Advancing international study, exchange, and scholarship by cultivating Notre Dame's global alliances and partnerships.

Global Gateways

The University of Notre Dame enjoys extraordinary worldwide presence, a good portion of which is mediated through its network of Global Gateways. The current five Global Gateways—located in Beijing, Dublin, Jerusalem, London, and Rome—provide academic and intellectual hubs where scholars, students, and leaders from universities, government, business, and community gather to discuss, discover, and debate issues of topical and enduring relevance.

Study Abroad

study_abroad

Celebrating 50 years of sending students to diverse regions around the world for life-changing learning experiences.

ISSA

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International students and scholars enhance campus diversity and cultural understanding. NDI works to support them in their transition to life in the U.S.

 

News

Three universities host an international summer chemistry program in Santiago, Chile

Author: Stephanie Healey

Chemistry lab

Twenty doctoral students from Europe, Latin America, and the United States are participating in the Santander International Summer School on molecular catalysts from July 14-24 at the Heidelberg Center for Latin America in Santiago, Chile. Organized by the University of Notre Dame, University of Heidelberg in Germany, and the Pontifical Catholic University of Chile (PUC) in Santiago, the summer school will highlight the fundamentals and current developments in the field of molecular catalysts, with an emphasis on catalysts as synthetic tools.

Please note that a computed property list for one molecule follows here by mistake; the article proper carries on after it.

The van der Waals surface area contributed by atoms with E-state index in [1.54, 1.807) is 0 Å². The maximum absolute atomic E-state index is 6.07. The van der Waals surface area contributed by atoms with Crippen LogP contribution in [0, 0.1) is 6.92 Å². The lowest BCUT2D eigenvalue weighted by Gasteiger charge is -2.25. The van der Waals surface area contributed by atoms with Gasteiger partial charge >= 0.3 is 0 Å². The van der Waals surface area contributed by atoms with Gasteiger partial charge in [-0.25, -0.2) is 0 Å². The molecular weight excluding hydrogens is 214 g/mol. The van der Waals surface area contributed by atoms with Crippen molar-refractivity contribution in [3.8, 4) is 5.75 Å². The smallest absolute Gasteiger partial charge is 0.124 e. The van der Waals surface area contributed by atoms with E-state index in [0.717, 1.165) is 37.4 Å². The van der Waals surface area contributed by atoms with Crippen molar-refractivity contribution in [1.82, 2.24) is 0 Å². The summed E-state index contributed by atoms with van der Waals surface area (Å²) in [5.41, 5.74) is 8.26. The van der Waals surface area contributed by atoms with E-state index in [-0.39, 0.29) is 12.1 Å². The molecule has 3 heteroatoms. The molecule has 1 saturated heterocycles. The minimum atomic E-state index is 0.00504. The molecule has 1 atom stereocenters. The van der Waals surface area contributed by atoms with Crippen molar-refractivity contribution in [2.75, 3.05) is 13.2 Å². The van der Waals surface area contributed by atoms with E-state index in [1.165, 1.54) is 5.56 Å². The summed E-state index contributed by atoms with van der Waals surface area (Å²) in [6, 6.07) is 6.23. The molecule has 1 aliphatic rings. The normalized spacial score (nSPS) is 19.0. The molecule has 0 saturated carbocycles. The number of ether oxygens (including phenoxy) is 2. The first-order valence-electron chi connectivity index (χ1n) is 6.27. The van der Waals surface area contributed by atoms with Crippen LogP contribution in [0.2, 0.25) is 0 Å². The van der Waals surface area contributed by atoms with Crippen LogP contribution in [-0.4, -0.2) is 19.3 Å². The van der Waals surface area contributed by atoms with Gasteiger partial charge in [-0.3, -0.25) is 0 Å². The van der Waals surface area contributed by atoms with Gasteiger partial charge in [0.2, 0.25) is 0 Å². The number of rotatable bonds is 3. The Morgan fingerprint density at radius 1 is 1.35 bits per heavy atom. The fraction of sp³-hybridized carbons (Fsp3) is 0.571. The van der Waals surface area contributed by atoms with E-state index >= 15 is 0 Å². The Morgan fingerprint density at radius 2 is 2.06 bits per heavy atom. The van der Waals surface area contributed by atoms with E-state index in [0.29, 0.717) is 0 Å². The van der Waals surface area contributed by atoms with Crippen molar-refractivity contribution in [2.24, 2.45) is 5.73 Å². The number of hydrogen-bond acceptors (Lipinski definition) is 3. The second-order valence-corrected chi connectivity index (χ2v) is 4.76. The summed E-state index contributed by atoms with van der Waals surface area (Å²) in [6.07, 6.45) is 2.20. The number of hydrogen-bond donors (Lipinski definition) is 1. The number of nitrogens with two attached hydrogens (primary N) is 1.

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Events

International Workshop on Molecular and Cellular Biology of Plasminogen Activation

Location: Rome Global Gateway

September 22-26, 2015

This workshop is abstract driven and allows for a setting where young investigators can exchange their research ideas with more seasoned and established investigators. The purpose of the workshop is to encourage collaborations between different countries working in the area of plasminogen biochemistry and biology, and to facilitate new thoughts on how the plasminogen system functions in physiology and pathophysiology. The first meeting occurred in Amalfi, Italy in 1985 and since then it has alternated with a U.S. host city on a biennial schedule. Sponsored by the W.M. Keck Center for Transgene Research

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